The start of a new year marks a strategic time to review a financial plan and develop goals to achieve over the next 12 months and beyond. This “fresh start” mentality allows individuals to review and assess what has worked (or not) over the past year and revise or create short and long term goals to reinforce their plan. financial.
The new year also restarts the calendar from a tax planning perspective, so it pays to think about tax-efficient opportunities, such as gifts, pension contributions and more. Here are four steps to consider that can have a lasting impact on a financial plan both this year and in the future.
Step 1: Rebalance your portfolio
In addition to reviewing overall goals, the start of a new year is also a good time to review portfolio allocations. Investors should assess their goals and risk tolerance to ensure their portfolios are properly aligned. This is especially important now, as a decade-long bull market has likely left unwatched portfolios more heavily weighted in equities than expected.
If you are overweight in any area, January is a great time to consider rebalancing. I recommend evaluating asset allocation and portfolio rebalancing if equity or fixed income positions have strayed more than 5 percentage points from their targets. An added benefit of rebalancing in January, especially with strong markets, is the ability to defer capital gains tax payments until next spring.
Step 2: Maximize pension contributions
IRA contributions can be made up until the April filing deadline, meaning an investor can use the next 3.5 months to maximize their 2021 contributions. Alternatively, for investors who pay contributions in 2022, they have more than 15 months – or until April 2023 – to fund their accounts. That said, it pays to invest in an IRA as early in the year as possible to take full advantage of the power of compounding.
Of note for 2022 is the IRS’ decision to increase the contribution limit on 401(k)s, 403(b)s and most 457 plans to $20,500 from $19,500 in 2021 ( for those age 50 or older, they can contribute an additional $6,500 in 2022, a figure that remains unchanged from 2021, bringing the total to $27,000). Investors should review their employer-sponsored plan and aim to maximize these contributions or look to see if there is additional cash flow (for example, if someone has recently received a raise) to direct to the accounts of retirement.
In general, I advise my clients to contribute at least 12 to 15% of their salary, including any employer contributions, to retirement savings. At the very least, contribute enough to earn full consideration from the employer.
Also, since this is a new tax year, this might be an opportunity for some investors to consider converting a traditional IRA to a Roth IRA. Based on an investor’s tax bracket for 2022 compared to previous years or expected future years, assess whether a Roth conversion in 2022 makes sense. For example, if an investor has just retired and has less earned income, he could pay taxes on the Roth conversion at a lower rate than he had when he was working.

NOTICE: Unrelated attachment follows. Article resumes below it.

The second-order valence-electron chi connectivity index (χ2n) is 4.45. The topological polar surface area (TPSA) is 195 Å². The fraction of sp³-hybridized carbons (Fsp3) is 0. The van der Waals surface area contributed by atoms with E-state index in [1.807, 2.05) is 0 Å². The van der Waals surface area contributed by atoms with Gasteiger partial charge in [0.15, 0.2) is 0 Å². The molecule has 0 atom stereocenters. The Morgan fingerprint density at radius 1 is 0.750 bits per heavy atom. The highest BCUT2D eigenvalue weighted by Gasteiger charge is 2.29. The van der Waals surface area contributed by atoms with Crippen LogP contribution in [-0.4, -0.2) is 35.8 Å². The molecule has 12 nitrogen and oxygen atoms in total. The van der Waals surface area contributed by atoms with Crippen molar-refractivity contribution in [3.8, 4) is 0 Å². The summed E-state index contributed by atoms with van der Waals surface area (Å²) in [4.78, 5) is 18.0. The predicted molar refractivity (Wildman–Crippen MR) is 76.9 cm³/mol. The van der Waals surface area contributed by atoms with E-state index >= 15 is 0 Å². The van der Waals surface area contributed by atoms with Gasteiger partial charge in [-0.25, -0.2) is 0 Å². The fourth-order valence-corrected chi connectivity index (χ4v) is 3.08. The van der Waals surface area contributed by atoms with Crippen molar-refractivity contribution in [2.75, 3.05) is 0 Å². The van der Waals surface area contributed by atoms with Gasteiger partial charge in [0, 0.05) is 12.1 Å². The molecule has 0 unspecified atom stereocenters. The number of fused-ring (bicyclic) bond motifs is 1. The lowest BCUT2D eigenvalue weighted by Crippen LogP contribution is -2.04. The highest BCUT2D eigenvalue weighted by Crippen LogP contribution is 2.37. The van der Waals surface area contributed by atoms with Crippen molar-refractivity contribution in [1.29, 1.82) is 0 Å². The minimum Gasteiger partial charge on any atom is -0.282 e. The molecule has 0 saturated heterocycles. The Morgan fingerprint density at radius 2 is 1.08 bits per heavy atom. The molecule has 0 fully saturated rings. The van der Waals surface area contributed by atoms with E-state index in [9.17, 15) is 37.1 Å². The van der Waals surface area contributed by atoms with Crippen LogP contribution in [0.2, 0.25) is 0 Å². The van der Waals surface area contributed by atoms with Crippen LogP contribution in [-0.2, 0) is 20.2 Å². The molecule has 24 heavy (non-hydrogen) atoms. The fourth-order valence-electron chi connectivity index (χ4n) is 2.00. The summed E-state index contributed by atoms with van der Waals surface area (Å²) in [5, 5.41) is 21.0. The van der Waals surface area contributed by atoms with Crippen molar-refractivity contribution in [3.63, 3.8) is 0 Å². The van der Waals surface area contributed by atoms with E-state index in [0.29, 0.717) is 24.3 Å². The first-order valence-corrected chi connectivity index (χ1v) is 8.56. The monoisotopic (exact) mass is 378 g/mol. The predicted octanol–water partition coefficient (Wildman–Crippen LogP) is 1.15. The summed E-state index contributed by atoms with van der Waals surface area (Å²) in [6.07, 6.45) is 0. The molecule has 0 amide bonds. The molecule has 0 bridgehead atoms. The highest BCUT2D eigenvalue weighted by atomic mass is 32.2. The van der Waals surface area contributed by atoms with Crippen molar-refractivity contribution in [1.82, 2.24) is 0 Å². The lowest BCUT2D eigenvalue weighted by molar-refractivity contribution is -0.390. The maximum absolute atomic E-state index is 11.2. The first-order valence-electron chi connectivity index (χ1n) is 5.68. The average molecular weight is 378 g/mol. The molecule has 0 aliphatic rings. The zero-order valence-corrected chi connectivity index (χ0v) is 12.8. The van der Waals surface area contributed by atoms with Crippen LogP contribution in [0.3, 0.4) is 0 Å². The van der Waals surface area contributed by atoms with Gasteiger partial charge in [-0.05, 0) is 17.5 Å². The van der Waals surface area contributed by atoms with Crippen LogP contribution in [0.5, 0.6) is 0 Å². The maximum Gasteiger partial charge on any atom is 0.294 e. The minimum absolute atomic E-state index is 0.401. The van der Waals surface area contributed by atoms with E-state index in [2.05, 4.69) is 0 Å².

Step 3: Avoid putting off giving plans until the end of the year
Many individuals and families are waiting closer to the end of the year to roll out their charitable giving strategy, but 2022 might be a good time to move that action to earlier in the year. Given the strength of the market over the past 10 years, donors should consider donating through valued securities, as this technique allows an investor to:
- Rebalance your portfolio.
- Benefit from a tax deduction.
- And avoid paying capital gains tax on donated securities.
Taking this tactic one step further, a Donor Advised Fund (DAF) can be funded using appreciated securities, allowing an investor to receive the tax deduction once the vehicle is funded, but to “park” the donations. in the DAF until they are ready to allocate them to the charity or charities of your choice.
Step 4: Understand the impending estate tax changes
Individuals could see their lifetime estate and gift tax exemption drop from $12.06 million in 2022 to nearly half of that under expiring provisions scheduled for 2026. These changes could take four years, but until more clarity is provided investors with an estate plan – or those considering creating a plan estate – should contact their advisor and/or attorney to discuss future arrangements and the impact they may have on their plans.
Just as a person might set fitness or lifestyle goals at the start of the new year, take time to review your financial goals. Financial planning is often a year-round journey, but focusing and implementing action plans today can have a significant impact on financial well-being for years to come.
Senior Financial Advisor, Vanguard
Julie Virta, CFP®, CFA, CTFA is a Senior Financial Advisor at Vanguard Personal Advisor Services. She specializes in creating personalized investment and financial planning solutions for her clients and is particularly familiar with comprehensive wealth management and estate planning for multi-generational families. A graduate of Boston College, Virta has over 25 years of industry experience and is a member of the CFA Society of Philadelphia and the Boston College Alumni Association.